The seasonal change from winter to spring often evokes thoughts of growth and renewal. Research suggests that extended daylight boosts mood, well-being and energy. With restored vigor, many of us are looking forward and setting goals to be healthier – with a common theme being weight management.
But in order to have success when it comes to achieving your weight related goals, it’s important that you first understand what’s called the Stages of Change – a model describing the process of intentional behavior change. It goes something like this:
1. Precontemplation – not ready to change
2. Contemplation – getting ready to change
3. Preparation – ready to change
4. Action – making changes
5. Maintenance – maintaining those changes with behavior turning into a habit
In essence, the model describes change as a process that unfolds over time – with ups, downs, and in-betweens. Knowing which stage you are in is crucial as it can help you understand what steps you should be taking, at any given time, to ensure you successfully reach your goals.
THE STAGES OF CHANGE
In the Precontemplation stage, you are not ready for change and do not plan to take action in the near future. You are considered uninformed regarding the consequences of your behavior. You may be unmotivated to make a change or completely resistant.
Contemplation is the stage in which you expect to make a change in the next six months. You are aware of the benefits of change, but are still caught up in any of the drawbacks associated with the change. Weighing the pros and cons of change can hold you captive in this stage for a long time. You are on the edge, but not quite ready to take the plunge.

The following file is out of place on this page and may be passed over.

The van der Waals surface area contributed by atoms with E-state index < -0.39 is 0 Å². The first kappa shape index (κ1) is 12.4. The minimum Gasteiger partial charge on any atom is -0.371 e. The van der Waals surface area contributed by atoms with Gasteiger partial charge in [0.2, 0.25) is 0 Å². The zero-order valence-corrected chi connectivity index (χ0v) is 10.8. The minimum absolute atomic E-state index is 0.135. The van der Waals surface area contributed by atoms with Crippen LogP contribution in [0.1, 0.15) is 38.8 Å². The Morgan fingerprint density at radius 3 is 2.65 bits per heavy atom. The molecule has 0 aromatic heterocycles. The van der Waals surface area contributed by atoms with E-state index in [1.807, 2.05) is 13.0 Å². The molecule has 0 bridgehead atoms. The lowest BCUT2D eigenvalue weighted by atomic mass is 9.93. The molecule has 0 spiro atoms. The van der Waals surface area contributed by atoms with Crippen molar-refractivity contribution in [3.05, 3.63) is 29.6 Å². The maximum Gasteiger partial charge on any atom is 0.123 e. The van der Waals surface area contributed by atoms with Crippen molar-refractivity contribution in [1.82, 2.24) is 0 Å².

Preparation is the stage when you intend to take action in the near future, usually within a month. You have done your research and have a plan of action to achieve change.
In the Action stage, you have made modifications to your lifestyle within the past six months that have positively impacted your health.
During the Maintenance stage, you have made specific lifestyle modifications and are continually working to sustain your efforts. This stage can last anywhere from six months to five years, with the risk of relapse decreasing over time.
Termination is the point at which you are no longer tempted; you have 100% self-efficacy. Even in a vulnerable state, you are able to avoid returning to your unhealthy ways.
KEYS TO SUCCESSFUL BEHAVIOR CHANGE
It feels good when you improve your life through change. However, the level of commitment and patience it takes to stick with the process is not trivial. It takes courage, goal setting, determination and perseverance. The following are a few “How To’s” when it comes to change.
How: Make a firm commitment to change and believe in one’s self. Self-liberation is both the belief that one can change and the commitment, as well as the recommitment, to act on that belief.
How: Counter conditioning is dependent on learning healthy behaviors. Strive to substitute healthy thoughts and behaviors for old unhealthy ways of thinking and acting.
CALL ON OTHERS
How: Get support. Seek out and utilize social support to make and maintain changes.
How: Use rewards! Reward yourself with something you enjoy like music, a massage or a movie for healthy behavior changes.
How: Manage your environment. Remove triggers that encourage you to engage in unhealthy behavior. Develop and take cues that spur you to engage in the new healthy behavior.
With each action taken, we are driven toward obtaining our health goals. Each success, big or small can provide energy and confidence to continue setting more goals. Through the process of change you will be inspired and in turn inspire others around you.